Thirty-Five

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He tightened his grip on the bag. Jammed tightly under his right arm and with his left hand holding onto the front, the bag’s strap hung uselessly down past his knees. His eyes darted back and forth between every moving thing in the terminal. Being inconspicuous was not on his mind, making sure that no one touched this fucking bag very much was.

For someone this paranoid, being in the busiest terminal on the planet was not easy. People were absolutely everywhere. People were rushing to make their departures, rushing to the bathrooms, rushing to buy coffees, rushing to stand around in the middle of the huge glass-domed atrium and stare confusedly up at the signs, totally and utterly lost, swallowed by the chaos around them. Of course, he already knew exactly where he was going and how to get there. He’d been here so many countless times that he didn’t even look up at the giant floating signs directing the masses to their many urgent needs. But this was the last time he would ever have to push his way through this hellhole. People with the kind of money he was going to have didn’t waste their time with this kind of place. They had private ports, their own ships. When you were that rich, dealing with things was no longer a part of your life; the world bent itself to cater to you.

From a throng of people waiting for their turn to berate some poor agent behind a desk, a security guard emerged and strode towards him. He instinctively stiffened and opened his eyes wide, quickly turning his head in the opposite direction, hoping that he was quick enough to be missed. He felt the sweat under his arms soaking through his shirt and tried to remember how long even one second was. After what felt like a full hour but he was sure was probably only an instant, he looked back in the direction of the guard as casually as he could force himself to. It was still walking toward him. His hands squeezed the bag so tightly he almost thought he might tear it. It was fine. The guard didn’t know who he was or what he was doing here. It was just patrolling, that’s what they do, projecting an air of control over the anarchy of the terminal. That had to be it.

He remembered to breathe and started making his way in the direction of his destination; it was almost departure time. He hadn’t wanted to get there too early, the port guards are often sympathetic to those just trying to make their departure at the last minute and aren’t as thorough with their pre-boarding inspections. It was the kind of trick he’d learned from years of smuggling small shipments through the X. He hoped it translated to one this large.

He was pushing his way through the miasma of human bodies when he was stopped dead by an incredible weight pressing down on his left shoulder. It jerked him backwards and his head turned to face the guard. It was the same one from earlier. “YOU HAVE BEEN RECOGNIZED AS A SUBJECT OF INTEREST,” the uncannily near-human but passionless voice of the guard said as its appendages reached for both of his hands. “YOU ARE REQUIRED TO FOLLOW THIS UNIT TO THE SECURITY ZONE.”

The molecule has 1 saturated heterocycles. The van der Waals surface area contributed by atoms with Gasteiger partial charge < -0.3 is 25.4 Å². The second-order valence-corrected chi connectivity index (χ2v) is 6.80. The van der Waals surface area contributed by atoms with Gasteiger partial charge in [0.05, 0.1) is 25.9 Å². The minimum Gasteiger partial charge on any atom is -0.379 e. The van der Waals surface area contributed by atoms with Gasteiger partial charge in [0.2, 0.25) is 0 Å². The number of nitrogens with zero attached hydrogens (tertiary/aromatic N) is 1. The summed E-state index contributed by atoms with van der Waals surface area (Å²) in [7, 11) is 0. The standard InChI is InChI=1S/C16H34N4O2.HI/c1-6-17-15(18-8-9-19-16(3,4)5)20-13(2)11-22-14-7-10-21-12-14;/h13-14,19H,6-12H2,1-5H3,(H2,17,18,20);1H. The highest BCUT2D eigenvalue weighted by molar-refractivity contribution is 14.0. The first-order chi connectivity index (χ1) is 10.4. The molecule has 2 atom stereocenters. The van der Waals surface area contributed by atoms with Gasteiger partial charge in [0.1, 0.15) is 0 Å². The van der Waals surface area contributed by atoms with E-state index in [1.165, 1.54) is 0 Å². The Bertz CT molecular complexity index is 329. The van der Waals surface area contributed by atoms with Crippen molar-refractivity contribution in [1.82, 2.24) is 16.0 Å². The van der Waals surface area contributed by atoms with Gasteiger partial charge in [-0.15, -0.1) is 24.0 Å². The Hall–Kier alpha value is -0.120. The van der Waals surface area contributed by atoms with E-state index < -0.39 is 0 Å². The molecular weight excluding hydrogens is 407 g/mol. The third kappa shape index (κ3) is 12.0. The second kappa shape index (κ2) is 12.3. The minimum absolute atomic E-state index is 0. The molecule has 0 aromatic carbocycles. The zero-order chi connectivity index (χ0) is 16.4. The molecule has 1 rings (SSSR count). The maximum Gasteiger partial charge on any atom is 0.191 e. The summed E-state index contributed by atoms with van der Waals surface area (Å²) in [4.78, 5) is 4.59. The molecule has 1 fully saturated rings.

He quickly pulled one hand away from the guard’s grasp before it could lock onto his wrist, causing him to drop the bag on the ground. It made a heavy metallic thud. He tried to reach down and grab it with his one free hand, but the guard had already grasped one side of it. He yanked hard against the guard’s impossible strength, and the bag tore open. He lost his balance and fell to the ground, his head bouncing against the hard floor. Someone screamed. He could see nothing but an explosion of bright colors. The guard had let go of his hand, which instinctively went to the back of his head. It felt wet. People were running. More screaming. His vision came back to him, but doubled. He saw the guard bending down over what had fallen out of his bag and panicked people stampeding in every direction away from him. It didn’t make sense to him why everyone was so afraid of a Metra-Tank full of drugs, until his vision finally refocused and he finally saw what he had actually been carrying.

This was the last time he would ever have to be in this terminal, he’d been right about that. He just had the wrong reason. He tried to scramble to his feet, but his head was still swimming and he only managed to push himself back onto the floor in a heap. The last thing he saw was the guard turning its mechanical eyes to look at him. It almost looked sad.

The bomb detonated, cracking the supports and shattering the dome above the atrium, explosively decompressing and exposing the entire terminal to the natural atmosphere of the planet Mars: none.

Thirty-Four

A change can be hard to detect sometimes.
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Thirty-Three

A failure can be an opportunity in a way.

Thirty-Two

A man is convinced to do something he's not interested in.